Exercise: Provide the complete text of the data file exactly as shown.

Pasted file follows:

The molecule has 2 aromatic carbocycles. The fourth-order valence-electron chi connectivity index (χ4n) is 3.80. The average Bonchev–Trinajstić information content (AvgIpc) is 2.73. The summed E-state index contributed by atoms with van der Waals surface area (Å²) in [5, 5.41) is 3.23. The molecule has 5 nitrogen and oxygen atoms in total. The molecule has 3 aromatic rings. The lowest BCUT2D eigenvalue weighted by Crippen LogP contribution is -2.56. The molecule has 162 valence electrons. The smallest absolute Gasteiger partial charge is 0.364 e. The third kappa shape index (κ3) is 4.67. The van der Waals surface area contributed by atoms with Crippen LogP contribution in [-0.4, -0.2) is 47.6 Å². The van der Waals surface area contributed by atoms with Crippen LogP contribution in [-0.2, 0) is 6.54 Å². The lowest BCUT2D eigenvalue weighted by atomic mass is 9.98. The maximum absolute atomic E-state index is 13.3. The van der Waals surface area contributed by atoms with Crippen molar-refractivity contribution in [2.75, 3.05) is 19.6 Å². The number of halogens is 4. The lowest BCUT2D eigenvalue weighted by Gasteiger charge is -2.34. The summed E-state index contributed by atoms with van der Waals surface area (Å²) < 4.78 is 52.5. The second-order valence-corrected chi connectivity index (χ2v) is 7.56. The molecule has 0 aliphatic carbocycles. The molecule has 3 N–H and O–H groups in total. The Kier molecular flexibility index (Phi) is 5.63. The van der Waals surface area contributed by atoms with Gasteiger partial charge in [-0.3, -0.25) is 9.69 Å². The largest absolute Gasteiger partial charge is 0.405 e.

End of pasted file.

The molecule has 2 aromatic carbocycles. The fourth-order valence-electron chi connectivity index (χ4n) is 3.80. The average Bonchev–Trinajstić information content (AvgIpc) is 2.73. The summed E-state index contributed by atoms with van der Waals surface area (Å²) in [5, 5.41) is 3.23. The molecule has 5 nitrogen and oxygen atoms in total. The molecule has 3 aromatic rings. The lowest BCUT2D eigenvalue weighted by Crippen LogP contribution is -2.56. The molecule has 162 valence electrons. The smallest absolute Gasteiger partial charge is 0.364 e. The third kappa shape index (κ3) is 4.67. The van der Waals surface area contributed by atoms with Crippen LogP contribution in [-0.4, -0.2) is 47.6 Å². The van der Waals surface area contributed by atoms with Crippen LogP contribution in [-0.2, 0) is 6.54 Å². The lowest BCUT2D eigenvalue weighted by atomic mass is 9.98. The maximum absolute atomic E-state index is 13.3. The van der Waals surface area contributed by atoms with Crippen molar-refractivity contribution in [2.75, 3.05) is 19.6 Å². The number of halogens is 4. The lowest BCUT2D eigenvalue weighted by Gasteiger charge is -2.34. The summed E-state index contributed by atoms with van der Waals surface area (Å²) < 4.78 is 52.5. The second-order valence-corrected chi connectivity index (χ2v) is 7.56. The molecule has 0 aliphatic carbocycles. The molecule has 3 N–H and O–H groups in total. The Kier molecular flexibility index (Phi) is 5.63. The van der Waals surface area contributed by atoms with Gasteiger partial charge in [-0.3, -0.25) is 9.69 Å². The largest absolute Gasteiger partial charge is 0.405 e.